Technology is a guiding pattern in our lives and mentality today and can be thought of as a central modern mythos. Just like for ancient peoples for whom myths gave insights into the potentials of life, the modern myth of technology gives us ways of seeing who we are and what we can do. The use of technology in learning is a particularly exciting aspect of that myth that can serve to remind us that learning is a universal and spiritual pattern.
ZOOM: LEARNING EXPERIMENT
Over the years I have regularly placed my students in both individual email and class-to-class email contact with students at colleges in Japan, China, Korea, Israel, Taiwan, Pakistan, the United States, etc. and with scholars in Israel, Italy and the United States. In such dialogue they have come to get glimpses of "foreign" cultures that brings the people in those cultures alive and more humanly dimensional. And in so doing, my students are prompted to see their own assumptions and practices from the view of the others. The connections made (and students are encouraged to continue individual email contact if they wish after the course ends) are virtual, but have the beginnings of reality about them. This fall I will work with a professor in Japan to have our classes collaborate on writings and projects and we will create course web pages with photos and comments by the students. Such connections are the threads of spirit. The site I use to make contact with professors about the world is Intercultural E-Mail Classroom Connections <http://www.iecc.org/>.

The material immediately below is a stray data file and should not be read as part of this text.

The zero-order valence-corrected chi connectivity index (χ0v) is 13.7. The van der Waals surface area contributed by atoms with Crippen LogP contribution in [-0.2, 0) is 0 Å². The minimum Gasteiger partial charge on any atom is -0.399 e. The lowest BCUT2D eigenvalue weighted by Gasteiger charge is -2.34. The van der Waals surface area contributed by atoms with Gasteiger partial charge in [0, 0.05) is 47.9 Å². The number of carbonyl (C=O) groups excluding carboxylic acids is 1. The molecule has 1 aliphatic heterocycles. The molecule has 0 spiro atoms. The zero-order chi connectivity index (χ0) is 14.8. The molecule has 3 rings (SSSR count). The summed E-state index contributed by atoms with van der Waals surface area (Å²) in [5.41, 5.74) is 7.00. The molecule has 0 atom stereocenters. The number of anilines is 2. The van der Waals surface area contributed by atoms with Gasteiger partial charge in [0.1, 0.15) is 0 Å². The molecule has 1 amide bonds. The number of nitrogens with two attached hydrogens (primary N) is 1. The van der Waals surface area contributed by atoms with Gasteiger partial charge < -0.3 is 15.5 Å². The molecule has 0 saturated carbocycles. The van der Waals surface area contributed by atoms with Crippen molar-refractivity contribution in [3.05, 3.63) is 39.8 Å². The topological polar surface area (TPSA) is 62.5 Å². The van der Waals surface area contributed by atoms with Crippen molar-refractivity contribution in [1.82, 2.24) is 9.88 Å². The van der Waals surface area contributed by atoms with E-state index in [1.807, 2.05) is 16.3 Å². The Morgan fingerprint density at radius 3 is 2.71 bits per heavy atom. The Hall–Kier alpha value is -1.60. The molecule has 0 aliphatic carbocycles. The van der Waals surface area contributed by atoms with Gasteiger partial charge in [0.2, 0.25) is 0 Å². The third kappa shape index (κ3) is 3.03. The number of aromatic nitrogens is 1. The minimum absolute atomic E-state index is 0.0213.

Technology to Transcend Technology
Technophobia and technophilia are great obstacles to learner-centered learning. The technology is not the problem, but the placing of technology in the center is. When that happens, it becomes just the latest deified gadget that is incapable of fulfilling the promises made for it.